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"She's always hitting winners": Six months after trusting her talent like never before, Iga Swiatek is the one setting new standards in ground-stroke prowess
The now two-time Roland Garros champion once again demonstrated throughout her latest Paris title run if one can hit the ball past people at will, with little risk, there's no reason to do anything else.
Published Jun 04, 2022
CHAMPIONSHIP POINT: Swiatek closes out Gauff
“Hitting winners, she’s always hitting winners,” Coco Gauff said when she was asked what Iga Swiatek does well.
It really is as simple as that for Swiatek these days. The most remarkable thing about her stat lines in Paris over the last two weeks is how narrow and focused her attack has been. She hits few aces; tries almost no drop shots, approach shots, volleys or smashes; and is rarely forced to come up with a passing shot or a lob. This doesn’t mean Swiatek is one-dimensional; it means she doesn’t need to bother with variety to win. If you can hit the ball past people at will, with little risk, why would you do anything else?
Credit Gauff for keeping Swiatek’s official winner count fairly low in the final. The American was fast and rangy enough to get a racquet on many of the Pole’s ground-stroke missiles. In the end, though, it was a Pyrrhic victory, because just getting a racquet on a ball didn’t mean it will go back over the net. Against Gauff, the shots that usually count as clean winners for Swiatek turned into forced errors instead; Gauff ended up committing 23 of them, and Swiatek just nine.
More telling, perhaps, is what happened when Swiatek was briefly challenged. At the start of the second set, Gauff broke and went up 2-0. The crowd, hoping to see some tension injected into their afternoon, roared for more of the same. Instead, Swiatek quieted them back down with a forehand winner, a backhand winner, and another forehand winner to hold. She lost just one more game. When she needed to, Swiatek could put the ball out of Gauff’s reach. As well as she played in this final, there were levels to her game that she didn’t need to access today.
According to Gauff, Swiatek’s ability to attack from anywhere, and answer an opponent’s strong shot with a stronger one of her own, is what separates her from the WTA pack.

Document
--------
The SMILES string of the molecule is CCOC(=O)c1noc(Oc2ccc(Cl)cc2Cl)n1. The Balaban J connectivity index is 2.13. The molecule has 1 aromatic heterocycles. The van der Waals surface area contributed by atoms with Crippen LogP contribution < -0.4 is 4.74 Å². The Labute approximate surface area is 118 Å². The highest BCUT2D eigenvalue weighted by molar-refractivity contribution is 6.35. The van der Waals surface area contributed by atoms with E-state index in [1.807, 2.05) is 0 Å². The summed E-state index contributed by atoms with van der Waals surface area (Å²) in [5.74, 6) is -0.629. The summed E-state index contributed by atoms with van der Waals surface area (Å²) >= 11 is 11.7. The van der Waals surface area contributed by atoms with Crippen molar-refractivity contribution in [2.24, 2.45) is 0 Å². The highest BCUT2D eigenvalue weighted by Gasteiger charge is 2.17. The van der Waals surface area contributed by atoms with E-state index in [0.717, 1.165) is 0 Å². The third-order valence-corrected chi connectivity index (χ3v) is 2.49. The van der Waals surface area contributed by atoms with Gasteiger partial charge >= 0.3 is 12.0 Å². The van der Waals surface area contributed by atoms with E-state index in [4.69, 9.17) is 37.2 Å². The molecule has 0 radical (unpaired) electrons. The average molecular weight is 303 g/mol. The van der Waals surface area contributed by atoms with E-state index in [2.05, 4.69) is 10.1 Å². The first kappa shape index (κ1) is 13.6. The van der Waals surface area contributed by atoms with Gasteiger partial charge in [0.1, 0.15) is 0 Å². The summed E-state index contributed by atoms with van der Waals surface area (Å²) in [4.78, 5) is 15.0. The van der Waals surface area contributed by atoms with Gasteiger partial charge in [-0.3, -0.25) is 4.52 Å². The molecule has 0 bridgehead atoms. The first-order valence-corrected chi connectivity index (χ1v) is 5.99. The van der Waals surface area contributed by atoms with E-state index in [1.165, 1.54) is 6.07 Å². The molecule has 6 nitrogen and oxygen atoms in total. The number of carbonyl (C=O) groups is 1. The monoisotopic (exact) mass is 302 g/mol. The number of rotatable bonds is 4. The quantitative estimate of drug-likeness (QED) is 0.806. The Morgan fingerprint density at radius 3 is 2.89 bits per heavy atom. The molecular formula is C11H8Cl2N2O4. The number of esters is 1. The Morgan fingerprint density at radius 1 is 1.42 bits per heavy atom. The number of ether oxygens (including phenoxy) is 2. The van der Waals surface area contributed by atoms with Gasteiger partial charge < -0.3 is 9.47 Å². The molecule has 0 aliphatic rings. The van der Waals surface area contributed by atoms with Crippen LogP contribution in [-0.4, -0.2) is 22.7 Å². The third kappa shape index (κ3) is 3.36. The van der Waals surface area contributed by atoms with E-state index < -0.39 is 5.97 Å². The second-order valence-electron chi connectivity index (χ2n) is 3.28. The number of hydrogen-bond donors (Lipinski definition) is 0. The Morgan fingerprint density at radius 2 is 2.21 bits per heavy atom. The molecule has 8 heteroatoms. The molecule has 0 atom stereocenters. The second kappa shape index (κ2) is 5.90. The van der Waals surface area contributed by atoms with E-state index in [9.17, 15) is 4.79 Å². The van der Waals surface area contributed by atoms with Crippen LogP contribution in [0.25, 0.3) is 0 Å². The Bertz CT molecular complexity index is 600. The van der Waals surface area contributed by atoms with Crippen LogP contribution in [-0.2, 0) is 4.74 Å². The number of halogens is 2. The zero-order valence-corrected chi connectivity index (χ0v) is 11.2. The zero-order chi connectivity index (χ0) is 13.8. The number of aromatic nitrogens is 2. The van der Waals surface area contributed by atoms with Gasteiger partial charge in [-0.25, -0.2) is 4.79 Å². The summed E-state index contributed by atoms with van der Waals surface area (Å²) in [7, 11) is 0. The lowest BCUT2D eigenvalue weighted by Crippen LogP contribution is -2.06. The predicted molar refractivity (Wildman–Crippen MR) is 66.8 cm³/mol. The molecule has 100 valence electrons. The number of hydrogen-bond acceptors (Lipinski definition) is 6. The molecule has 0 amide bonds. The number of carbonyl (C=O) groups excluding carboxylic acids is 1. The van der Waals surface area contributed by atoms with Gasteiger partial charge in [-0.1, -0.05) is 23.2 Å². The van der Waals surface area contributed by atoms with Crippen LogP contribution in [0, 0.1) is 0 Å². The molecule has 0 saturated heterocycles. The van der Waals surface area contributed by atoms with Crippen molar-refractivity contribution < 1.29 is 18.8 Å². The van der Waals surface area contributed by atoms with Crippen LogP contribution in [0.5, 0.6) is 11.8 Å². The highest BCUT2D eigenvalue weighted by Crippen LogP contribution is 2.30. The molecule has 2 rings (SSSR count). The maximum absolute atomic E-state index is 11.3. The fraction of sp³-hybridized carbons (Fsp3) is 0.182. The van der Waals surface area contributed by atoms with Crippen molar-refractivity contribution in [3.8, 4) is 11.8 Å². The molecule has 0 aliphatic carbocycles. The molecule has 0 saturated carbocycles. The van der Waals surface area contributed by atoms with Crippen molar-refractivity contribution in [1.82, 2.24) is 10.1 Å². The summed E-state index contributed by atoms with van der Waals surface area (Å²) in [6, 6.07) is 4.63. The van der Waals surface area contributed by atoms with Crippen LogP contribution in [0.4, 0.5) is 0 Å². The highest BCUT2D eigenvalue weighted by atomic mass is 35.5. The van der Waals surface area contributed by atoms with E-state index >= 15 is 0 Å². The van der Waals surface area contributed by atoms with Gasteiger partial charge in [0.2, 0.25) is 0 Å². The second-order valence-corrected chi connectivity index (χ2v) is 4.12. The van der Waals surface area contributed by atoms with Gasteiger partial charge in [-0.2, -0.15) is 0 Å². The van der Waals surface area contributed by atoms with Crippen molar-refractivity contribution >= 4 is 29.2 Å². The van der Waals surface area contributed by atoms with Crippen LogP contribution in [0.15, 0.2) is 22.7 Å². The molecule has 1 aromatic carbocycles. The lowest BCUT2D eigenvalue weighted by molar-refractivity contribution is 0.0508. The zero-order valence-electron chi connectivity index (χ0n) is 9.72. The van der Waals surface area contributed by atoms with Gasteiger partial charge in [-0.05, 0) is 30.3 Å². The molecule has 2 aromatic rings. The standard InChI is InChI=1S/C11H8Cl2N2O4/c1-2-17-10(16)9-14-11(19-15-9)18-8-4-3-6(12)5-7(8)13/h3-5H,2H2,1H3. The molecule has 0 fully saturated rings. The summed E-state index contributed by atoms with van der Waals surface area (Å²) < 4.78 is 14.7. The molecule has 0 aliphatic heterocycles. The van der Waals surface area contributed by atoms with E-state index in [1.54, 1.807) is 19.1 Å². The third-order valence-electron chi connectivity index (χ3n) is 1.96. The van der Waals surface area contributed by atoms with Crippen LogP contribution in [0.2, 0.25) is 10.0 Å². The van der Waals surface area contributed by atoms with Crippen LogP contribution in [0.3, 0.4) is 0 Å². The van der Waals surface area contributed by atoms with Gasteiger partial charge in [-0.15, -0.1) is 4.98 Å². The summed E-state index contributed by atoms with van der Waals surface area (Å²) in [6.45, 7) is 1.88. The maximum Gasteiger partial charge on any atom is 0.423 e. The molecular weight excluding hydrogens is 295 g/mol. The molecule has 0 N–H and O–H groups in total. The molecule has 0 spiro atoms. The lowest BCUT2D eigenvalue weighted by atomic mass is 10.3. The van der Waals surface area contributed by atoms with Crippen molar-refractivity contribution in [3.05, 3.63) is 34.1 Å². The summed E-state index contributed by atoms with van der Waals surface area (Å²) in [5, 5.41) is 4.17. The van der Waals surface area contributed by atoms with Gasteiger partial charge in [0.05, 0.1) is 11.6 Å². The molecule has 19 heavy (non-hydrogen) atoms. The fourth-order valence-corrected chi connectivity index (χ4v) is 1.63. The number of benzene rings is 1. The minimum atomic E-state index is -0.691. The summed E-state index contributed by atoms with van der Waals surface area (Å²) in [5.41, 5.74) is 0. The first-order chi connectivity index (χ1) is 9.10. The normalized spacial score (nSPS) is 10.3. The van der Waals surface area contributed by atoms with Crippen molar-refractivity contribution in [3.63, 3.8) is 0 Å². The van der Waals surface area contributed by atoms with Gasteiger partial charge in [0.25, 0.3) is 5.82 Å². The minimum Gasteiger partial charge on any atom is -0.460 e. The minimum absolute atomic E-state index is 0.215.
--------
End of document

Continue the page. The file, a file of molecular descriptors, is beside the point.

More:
“From playing other players, you’re not used to seeing so many winners down the line off of certain shots, so you’re not prepared to even run in that direction,” Gauff said. “Even the heavy balls that I tried to throw in there, she was taking them early and hitting winners off of them.”
“Strategy-wise, I mean, honestly it was tough to come up with something for someone who hasn’t lost in a while.”
Throughout this tournament, we had heard hints from commentators about how Swiatek was having an off day, or looked nervous, or was feeling the pressure, or was more hesitant than usual. On a couple of occasions, Swiatek admitted as much. Yet she won her semifinal in 64 minutes, the final in 68 minutes, and dropped just one set, in a tiebreaker, over the course of two weeks. She won her 35th straight match, and has now won 45 of her last 47 sets. She’s 9-1 in finals, and hasn’t lost a set in any of them since 2019.
But that winning streak wouldn’t have meant as much if she had lost today, and she knew it. While the rest of the Top 10 was crashing out in Paris, she kept plowing ahead.
“It’s basically the hardest part of the job,” Swiatek said of winning a major title. “You can see in Grand Slams that there are a lot of surprises. It’s not easy to cope with all that different atmosphere and the pressure, because everybody is preparing for the Grand Slams always, you know.”
“I felt the baggage. The hardest thing is like not letting yourself think about that and overanalyze, and not letting yourself think about all the numbers and the odds, you know. I’ve been doing that for a few months now, and for sure, two weeks here were harder.
“But it’s part of the work and Im getting better and better at it, and that’s also something that I’m proud of.”
Swiatek’s transformation has been so thorough in 2022, it’s hard to remember that it only began in January. In 2021, she didn’t win a title over the last five months of the season, and the tears flowed on more than one occasion, even when she was winning. The biggest difference, obviously, is in her coaching team. At the end of 2021, she split with Piotr Sierzputowski and hired Tomasz Witorowski, a change that she described as “really challenging for me.”
Witorowski believed she needed to trust in her ability to take on more risk with her shots, so he suggested that she swing more freely and play with a more relentless aggression. Swiatek, who thought of herself as a consistent clay-courter rather than an all-or-nothing ball-belter, was skeptical at first. But she could see that the women’s game was speeding up around her, and decided she would have to speed up with it.
“I have more moments when I can feel that I have nothing to lose, and I’m going all in,” Swiatek said earlier this year. “Before, really, I didn’t want to take that risk, because I didn’t want to be that kind of player who is just going to shoot the balls, and we’re going to see if it’s going to be in or out.”
“I wanted always to be solid and be the kind of clay-court player who is going to play topspin and stay back, but really, right now tennis is getting faster and faster. Players who are attacking and leading are winning. I wanted to also learn how to do that.”
Swiatek has learned so well that she’s doing it better, far better, than anyone else. It’s satisfying, for her and for us, to see how far a great player can go when she trusts herself.